Servants of the Pierced Hearts of Jesus and Mary - Homilies


16th Sunday of Ordinary Time
Fr. Jonathan L. Reardon
July 21th, 2013
Year C

In the past, prisoners of war were sometimes forced to dig huge holes. They would work fourteen-hour days under close supervision. Then, when the holes were finally dug, they would be ordered to start filling them in again. The work is thus rendered pointless. Similarly, we have all probably had the experience of riding a bike when the chain comes loose. You pedal harder and faster, but you can't make any progress. Thinking of these examples in terms of our lives of faith – nothing makes a difference, our lives become devoid of meaning if Christ is not the center of our lives. All that we are, every ounce of our being – our work, worship, relationships, etc – must be Christ-centered. This is what Jesus is teaching us in this gospel passage.

It is a favorite literary device of St. Luke to follow a story about a man to a thematically linked one about a woman. This passage comes immediately after the parable of the Good Samaritan in which Jesus teaches something about the love of one’s neighbor. Martha exemplifies that as she welcomes the Lord into her house. She goes out of her way to receive Him. Perhaps, then, because of her generous heart, she becomes distracted. She wants to make Jesus feel welcome, comfortable, and at ease. While, at the same time, her sister Mary has seemingly abandoned her. There is a noticeable dichotomy between these two women. Dominican Father Bede Jarrett notes that those who rush from one distraction to another are those that feel tormented by loneliness. They are the type of people that are constantly looking to fill the void in their lives. Martha had taken her eyes off of the Lord – even if but for a moment –forgot what her efforts were supposed to be about in the first place and had cast blame on her sister for “leaving her hanging.”

But Mary teaches us something in this regard. She is seated at Jesus’ feet. She uses her freedom to place herself at His feet. She chooses, Jesus tells us, “the better part.” It is a sign of deep humility, a willingness to hear and be fed by His teaching. St. Augustine comments on this gospel in this way:

“Martha, who was arranging and preparing the Lord’s meal, was busy doing many things, whereas Mary preferred to be find her meal in what the Lord was saying. In a way she deserted her sister, who was very busy, and sat herself down at Jesus’ feet and just listened to his words. She was faithfully obeying what the Psalm said: ‘Be still, and know that I am God’ (Ps 40:10)” (Sermon, 103).

Why has Mary chosen “the better part”? Does this render Martha’s labor for Lord meaningless? I think yes and no. In order to understand the nature of Jesus’ response to Martha it is necessary to take a look all the way back to the first Genesis account of the creation of man. God creates man, Adam, on the sixth day of creation. On the seventh day, He created the Sabbath, the day of rest. God consecrates the seventh day and makes it holy. In the second account of creation, when Adam is formed from the dust of the earth he is given the task of having dominion over the earth and naming all the animals. If we combine these two accounts we will notice that the Sabbath follows Adam’s work. His first full day on earth, is a holy day. It is as if God were saying to him – “your work and your worship go together.” Everything that we do as human beings, all of our work – at our jobs, in our homes and families, in our friendships, etc – everything that we do is oriented toward the Sabbath, it is directed toward our worship and thus must be done in view of the eternal. Like the prisoners of war digging holes and then filling them back up, like a bike without a chain, an active Christian life forgetful of union with God is useless and barren. At the same time, an apparent life of prayer forgetful of the apostolate – forgetful of the needs of those around us and the sanctification of the ordinary events of daily life also fails to please God.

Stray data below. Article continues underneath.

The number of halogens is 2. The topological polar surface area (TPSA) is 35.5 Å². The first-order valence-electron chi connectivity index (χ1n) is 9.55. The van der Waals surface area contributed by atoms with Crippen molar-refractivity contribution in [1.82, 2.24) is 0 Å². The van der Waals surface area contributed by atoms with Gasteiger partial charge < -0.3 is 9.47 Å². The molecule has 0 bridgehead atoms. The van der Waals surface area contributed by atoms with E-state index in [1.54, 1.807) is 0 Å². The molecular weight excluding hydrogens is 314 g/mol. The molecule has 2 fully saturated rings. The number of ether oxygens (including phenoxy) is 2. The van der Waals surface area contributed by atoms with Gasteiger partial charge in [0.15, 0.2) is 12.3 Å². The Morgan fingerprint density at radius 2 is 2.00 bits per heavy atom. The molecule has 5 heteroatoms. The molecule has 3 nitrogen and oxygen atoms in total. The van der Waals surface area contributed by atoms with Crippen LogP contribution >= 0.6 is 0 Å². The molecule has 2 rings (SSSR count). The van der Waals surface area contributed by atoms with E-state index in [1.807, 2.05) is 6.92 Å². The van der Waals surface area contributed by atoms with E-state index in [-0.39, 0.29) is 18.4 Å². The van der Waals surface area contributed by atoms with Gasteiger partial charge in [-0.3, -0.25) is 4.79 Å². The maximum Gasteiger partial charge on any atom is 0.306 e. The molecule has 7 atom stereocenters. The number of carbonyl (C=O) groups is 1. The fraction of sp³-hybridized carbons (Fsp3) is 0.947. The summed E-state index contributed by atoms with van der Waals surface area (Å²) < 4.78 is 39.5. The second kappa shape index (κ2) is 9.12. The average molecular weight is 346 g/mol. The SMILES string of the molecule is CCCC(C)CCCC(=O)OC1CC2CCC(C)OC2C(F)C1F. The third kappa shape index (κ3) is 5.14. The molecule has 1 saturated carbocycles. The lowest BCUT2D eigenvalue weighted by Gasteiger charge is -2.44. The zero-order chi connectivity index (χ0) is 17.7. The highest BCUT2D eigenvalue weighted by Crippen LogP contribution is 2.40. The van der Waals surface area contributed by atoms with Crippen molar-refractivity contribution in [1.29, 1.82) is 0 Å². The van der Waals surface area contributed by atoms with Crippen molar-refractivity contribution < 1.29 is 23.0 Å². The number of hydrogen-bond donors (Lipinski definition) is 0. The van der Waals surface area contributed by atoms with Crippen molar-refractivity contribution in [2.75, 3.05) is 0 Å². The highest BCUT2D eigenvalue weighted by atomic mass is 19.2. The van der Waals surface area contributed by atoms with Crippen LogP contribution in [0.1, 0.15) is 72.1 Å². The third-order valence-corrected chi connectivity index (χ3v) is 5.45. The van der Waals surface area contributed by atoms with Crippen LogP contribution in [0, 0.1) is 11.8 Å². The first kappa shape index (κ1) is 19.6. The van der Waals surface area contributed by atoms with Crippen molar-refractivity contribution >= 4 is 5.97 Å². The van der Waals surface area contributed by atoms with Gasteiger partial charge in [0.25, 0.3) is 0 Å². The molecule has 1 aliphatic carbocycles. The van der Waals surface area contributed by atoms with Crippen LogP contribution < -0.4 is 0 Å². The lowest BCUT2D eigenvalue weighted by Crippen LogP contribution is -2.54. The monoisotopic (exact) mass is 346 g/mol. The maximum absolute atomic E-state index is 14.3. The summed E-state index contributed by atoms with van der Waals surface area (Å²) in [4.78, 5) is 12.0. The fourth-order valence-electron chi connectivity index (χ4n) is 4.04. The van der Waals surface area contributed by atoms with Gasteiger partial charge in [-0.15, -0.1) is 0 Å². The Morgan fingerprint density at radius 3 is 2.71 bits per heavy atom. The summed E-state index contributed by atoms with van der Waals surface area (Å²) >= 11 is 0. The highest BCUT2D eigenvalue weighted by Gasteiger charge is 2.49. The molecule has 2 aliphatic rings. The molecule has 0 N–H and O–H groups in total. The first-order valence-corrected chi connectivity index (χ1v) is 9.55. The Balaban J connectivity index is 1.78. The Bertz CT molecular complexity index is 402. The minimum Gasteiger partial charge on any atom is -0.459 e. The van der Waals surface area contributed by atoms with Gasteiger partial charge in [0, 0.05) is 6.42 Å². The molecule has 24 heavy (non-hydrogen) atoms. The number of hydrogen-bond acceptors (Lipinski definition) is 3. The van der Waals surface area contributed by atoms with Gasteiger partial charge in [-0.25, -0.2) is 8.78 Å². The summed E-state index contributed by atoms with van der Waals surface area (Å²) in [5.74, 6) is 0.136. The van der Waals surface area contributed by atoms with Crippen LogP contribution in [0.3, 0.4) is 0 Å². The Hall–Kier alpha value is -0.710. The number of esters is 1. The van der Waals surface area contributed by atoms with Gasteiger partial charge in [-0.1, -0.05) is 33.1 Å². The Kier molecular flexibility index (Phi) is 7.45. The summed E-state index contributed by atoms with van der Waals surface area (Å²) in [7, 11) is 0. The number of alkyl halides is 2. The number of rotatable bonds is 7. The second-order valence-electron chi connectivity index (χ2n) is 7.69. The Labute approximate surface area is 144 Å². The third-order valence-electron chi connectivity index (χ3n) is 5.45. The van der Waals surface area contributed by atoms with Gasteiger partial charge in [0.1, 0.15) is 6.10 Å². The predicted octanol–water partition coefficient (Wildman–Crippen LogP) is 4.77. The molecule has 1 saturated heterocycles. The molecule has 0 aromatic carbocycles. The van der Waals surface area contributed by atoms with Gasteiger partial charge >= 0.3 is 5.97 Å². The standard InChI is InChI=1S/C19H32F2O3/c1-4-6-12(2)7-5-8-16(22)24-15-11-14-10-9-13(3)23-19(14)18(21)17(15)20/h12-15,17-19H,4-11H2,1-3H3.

In today’s first reading, Abraham gives us an example of the balance between Martha and Mary. He immediately perceives that the visitors to his home are angels of the Lord. God has come to him and he knows it. Abraham, therefore, runs out to greet them. He paid homage to them first – He worshiped and showed his love for God. At that, he went out to serve. This is what we are meant to experience in our Sunday worship – in the Holy Sacrifice of the Mass. It is our glimpse of heaven and brings meaning to our lives of faith.

It seems then that Martha intention was directed toward Christ and so her service was full of meaning. At the same time, however, she took her eyes off of Him – even if for a brief moment. Mary teaches us that the “better part” is first and foremost contemplation of God. No matter what we do in life, no matter our different vocations, the work that we do must be oriented toward heaven. This a truth that must penetrate the heart because from the heart flows love and then is elevated to – is directed toward – heaven.

In what ways then, can we choose “the better part”; how can our service to God and Neighbor be rendered meaningful and fruitful? We must simply choose to be holy and want that for others as well. We must also remember that as a community we are not alone in this pursuit of the perfection of charity. We were made for relationship. By choosing to be holy, by placing God first in our lives, we can then encourage one another, pray for one another, learn from one another, and help each other orient our lives heavenward.















Fr. Jon Reardon

Rev. Jonathan L. Reardon is a priest for the diocese of Springfield in Massachusetts.
He serves at Sacred Heart Parish in Pittsfield, MA.



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